She's a wild child, a drinker, a truant, sexually bold, deliberately reckless. He's a model student, serious, responsible, who wants to attend Annapolis. She's the daughter of a liberal white congressman. He's the son of a hard-working Mexican-American woman.
Sign in. The star of the Netflix film Secret Obsession fits right into the world of thrillers, thanks to her love of the genre. Watch now. A high school senior's girlfriend breaks up with him. His friends try to make him think of something else.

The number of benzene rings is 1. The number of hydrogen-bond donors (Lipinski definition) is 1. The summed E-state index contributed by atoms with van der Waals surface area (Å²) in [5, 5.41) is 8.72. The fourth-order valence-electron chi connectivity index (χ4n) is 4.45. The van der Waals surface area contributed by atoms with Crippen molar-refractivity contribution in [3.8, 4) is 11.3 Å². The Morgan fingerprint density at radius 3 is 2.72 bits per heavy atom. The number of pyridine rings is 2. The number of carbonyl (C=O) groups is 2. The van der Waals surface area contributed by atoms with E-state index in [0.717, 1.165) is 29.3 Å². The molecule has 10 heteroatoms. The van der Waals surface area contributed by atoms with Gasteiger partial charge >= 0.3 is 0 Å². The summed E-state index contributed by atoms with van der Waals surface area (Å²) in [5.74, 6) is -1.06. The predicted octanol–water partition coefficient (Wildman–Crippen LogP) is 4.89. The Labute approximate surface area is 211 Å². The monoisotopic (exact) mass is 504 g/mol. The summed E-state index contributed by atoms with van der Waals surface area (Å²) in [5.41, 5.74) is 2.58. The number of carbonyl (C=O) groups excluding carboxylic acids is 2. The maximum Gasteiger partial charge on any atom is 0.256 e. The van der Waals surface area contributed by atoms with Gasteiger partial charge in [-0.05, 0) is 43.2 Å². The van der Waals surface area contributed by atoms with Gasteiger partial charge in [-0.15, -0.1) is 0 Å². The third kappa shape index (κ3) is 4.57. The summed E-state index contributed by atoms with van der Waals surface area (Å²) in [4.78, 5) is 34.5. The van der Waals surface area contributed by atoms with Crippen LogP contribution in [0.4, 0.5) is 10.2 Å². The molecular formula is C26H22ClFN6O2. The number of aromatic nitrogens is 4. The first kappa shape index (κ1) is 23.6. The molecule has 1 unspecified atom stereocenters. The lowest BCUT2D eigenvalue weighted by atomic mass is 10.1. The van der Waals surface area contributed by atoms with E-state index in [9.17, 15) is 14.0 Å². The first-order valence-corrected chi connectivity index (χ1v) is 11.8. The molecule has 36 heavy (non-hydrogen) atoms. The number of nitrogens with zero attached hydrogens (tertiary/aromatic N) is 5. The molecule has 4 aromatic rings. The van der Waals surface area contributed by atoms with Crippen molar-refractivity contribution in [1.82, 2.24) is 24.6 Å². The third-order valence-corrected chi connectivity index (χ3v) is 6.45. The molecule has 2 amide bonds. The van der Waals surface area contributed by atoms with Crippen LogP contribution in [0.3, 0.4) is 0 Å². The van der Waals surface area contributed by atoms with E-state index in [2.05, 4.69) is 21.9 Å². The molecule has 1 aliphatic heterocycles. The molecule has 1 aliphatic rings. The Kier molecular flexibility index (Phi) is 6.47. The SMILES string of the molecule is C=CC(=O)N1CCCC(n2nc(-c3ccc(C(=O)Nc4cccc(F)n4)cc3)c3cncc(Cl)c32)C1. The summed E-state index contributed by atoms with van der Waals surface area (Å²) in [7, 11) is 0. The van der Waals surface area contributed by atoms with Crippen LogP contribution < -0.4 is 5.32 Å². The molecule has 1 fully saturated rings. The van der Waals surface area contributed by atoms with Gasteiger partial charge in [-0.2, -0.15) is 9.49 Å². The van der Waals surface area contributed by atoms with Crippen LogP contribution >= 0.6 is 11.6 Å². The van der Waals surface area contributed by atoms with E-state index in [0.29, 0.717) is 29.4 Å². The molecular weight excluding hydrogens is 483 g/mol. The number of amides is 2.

But the significant potential of its premise is squandered by an increasing reliance on teen movie cliches, silly plotting and the urge to be upbeat rather than to communicate life lessons. The rarity of serious high school romances in the marketplace of the moment, coupled with the appeal of leads Kirsten Dunst and especially newcomer Jay Hernandez, looks to prompt a good turnout from the young target audience. Still, this is one of those cases where, faced with certain narrative choices, the filmmakers have consistently compromised their work in what feel like marketing-dictated directions, which steadily undercuts its scattered authentic elements and consequently weakens its genuine connection with the viewer. As it is, pic consists of a series of touchstone relationship scenes papered together by a relentless stream of 30 insistently banal and thematically on-the-nose pop tunes. A bad girl who lives in a glass house overlooking the sea, Nicole Dunst wears cut-off T-shirts with no bra to Pacific High in affluent Pacific Palisades and cuts class to drink.